Children and Youth Services Review
Miller v. Alabama, homicide, life sentence, parole, youthful offender
The Supreme Court's recent decision in Miller v. Alabama found that juvenile life without the possibility of parole sentences for homicide crimes was unconstitutional if mandated by state law. Thus, allowing this sentence only after an individualized decision determines the sanction proportional given the circumstances of the offense and mitigating factors. This decision, for a number of reasons, does not go far enough in protecting those youthful offenders afflicted with maltreatment victimizations, mental health problems, and/or learning disabilities - all potential links for some adolescents to serious offending and potentially homicide. While the Supreme Court has not protected these youthful offenders from a potential life sentence, there are early interventions and preventative programming that can help decrease serious adolescent offending behaviors. So while many states will, post Miller, allow this life imprisonment sentence, it is only just, in light of the extensive difficulties for many of these adolescents, that their future allows at least the possibility of a parole hearing.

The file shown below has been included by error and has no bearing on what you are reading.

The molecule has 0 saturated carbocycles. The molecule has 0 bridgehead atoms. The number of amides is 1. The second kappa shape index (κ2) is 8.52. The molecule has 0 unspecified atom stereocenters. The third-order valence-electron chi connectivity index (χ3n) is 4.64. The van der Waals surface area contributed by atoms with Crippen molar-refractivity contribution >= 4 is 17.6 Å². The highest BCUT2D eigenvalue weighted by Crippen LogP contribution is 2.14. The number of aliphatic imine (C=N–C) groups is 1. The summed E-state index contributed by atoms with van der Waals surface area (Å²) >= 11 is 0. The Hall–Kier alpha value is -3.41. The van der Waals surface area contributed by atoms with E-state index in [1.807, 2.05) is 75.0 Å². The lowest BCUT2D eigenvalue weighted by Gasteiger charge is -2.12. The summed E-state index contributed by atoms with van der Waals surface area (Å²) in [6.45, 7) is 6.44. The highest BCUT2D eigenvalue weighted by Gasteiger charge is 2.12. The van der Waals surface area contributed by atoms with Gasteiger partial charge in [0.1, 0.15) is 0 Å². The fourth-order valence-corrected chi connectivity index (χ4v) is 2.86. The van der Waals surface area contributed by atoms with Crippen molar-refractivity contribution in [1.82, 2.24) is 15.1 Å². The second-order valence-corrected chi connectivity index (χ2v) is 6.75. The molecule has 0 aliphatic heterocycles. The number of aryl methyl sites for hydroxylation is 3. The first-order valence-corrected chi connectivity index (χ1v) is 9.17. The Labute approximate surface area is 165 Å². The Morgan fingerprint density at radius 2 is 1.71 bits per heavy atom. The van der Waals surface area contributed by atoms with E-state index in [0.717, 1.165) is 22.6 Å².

Mallett, Christopher A., "Juvenile Life Without the Possibility of Parole: Constitutional But Complicated" (2013). Social Work Faculty Publications. Paper 11.
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